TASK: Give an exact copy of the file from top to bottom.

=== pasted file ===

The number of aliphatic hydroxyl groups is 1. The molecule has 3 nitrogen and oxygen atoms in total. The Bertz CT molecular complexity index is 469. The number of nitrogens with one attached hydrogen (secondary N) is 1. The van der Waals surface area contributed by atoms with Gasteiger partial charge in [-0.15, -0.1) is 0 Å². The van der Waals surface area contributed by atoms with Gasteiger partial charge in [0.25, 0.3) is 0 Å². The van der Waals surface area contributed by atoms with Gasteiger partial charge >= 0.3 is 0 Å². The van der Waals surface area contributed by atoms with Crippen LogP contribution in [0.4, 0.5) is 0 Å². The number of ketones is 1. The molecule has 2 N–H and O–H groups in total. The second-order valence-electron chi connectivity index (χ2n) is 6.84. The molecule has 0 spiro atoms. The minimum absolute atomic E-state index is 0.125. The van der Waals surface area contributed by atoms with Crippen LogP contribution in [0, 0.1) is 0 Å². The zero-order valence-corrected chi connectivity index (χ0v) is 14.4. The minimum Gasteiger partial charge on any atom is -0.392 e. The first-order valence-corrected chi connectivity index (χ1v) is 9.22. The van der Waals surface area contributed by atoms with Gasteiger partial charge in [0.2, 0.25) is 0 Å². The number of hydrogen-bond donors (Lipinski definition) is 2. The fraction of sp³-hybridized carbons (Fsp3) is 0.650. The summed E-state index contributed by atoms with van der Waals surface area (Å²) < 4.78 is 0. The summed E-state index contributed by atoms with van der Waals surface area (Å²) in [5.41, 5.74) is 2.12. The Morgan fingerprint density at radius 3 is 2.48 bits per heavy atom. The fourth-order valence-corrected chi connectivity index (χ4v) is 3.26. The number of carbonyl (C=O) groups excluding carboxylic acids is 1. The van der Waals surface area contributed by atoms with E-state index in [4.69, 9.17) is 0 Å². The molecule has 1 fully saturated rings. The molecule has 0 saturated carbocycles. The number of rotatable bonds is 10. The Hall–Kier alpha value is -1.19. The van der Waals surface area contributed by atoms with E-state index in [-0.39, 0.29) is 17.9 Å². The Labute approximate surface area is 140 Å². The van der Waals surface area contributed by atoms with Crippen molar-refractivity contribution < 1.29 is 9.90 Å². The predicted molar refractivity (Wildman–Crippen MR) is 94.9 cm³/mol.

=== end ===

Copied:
The number of aliphatic hydroxyl groups is 1. The molecule has 3 nitrogen and oxygen atoms in total. The Bertz CT molecular complexity index is 469. The number of nitrogens with one attached hydrogen (secondary N) is 1. The van der Waals surface area contributed by atoms with Gasteiger partial charge in [-0.15, -0.1) is 0 Å². The van der Waals surface area contributed by atoms with Gasteiger partial charge in [0.25, 0.3) is 0 Å². The van der Waals surface area contributed by atoms with Gasteiger partial charge >= 0.3 is 0 Å². The van der Waals surface area contributed by atoms with Crippen LogP contribution in [0.4, 0.5) is 0 Å². The number of ketones is 1. The molecule has 2 N–H and O–H groups in total. The second-order valence-electron chi connectivity index (χ2n) is 6.84. The molecule has 0 spiro atoms. The minimum absolute atomic E-state index is 0.125. The van der Waals surface area contributed by atoms with Crippen LogP contribution in [0, 0.1) is 0 Å². The zero-order valence-corrected chi connectivity index (χ0v) is 14.4. The minimum Gasteiger partial charge on any atom is -0.392 e. The first-order valence-corrected chi connectivity index (χ1v) is 9.22. The van der Waals surface area contributed by atoms with Gasteiger partial charge in [0.2, 0.25) is 0 Å². The number of hydrogen-bond donors (Lipinski definition) is 2. The fraction of sp³-hybridized carbons (Fsp3) is 0.650. The summed E-state index contributed by atoms with van der Waals surface area (Å²) < 4.78 is 0. The summed E-state index contributed by atoms with van der Waals surface area (Å²) in [5.41, 5.74) is 2.12. The Morgan fingerprint density at radius 3 is 2.48 bits per heavy atom. The fourth-order valence-corrected chi connectivity index (χ4v) is 3.26. The number of carbonyl (C=O) groups excluding carboxylic acids is 1. The van der Waals surface area contributed by atoms with E-state index in [4.69, 9.17) is 0 Å². The molecule has 1 fully saturated rings. The molecule has 0 saturated carbocycles. The number of rotatable bonds is 10. The Hall–Kier alpha value is -1.19. The van der Waals surface area contributed by atoms with E-state index in [-0.39, 0.29) is 17.9 Å². The Labute approximate surface area is 140 Å². The van der Waals surface area contributed by atoms with Crippen molar-refractivity contribution < 1.29 is 9.90 Å². The predicted molar refractivity (Wildman–Crippen MR) is 94.9 cm³/mol.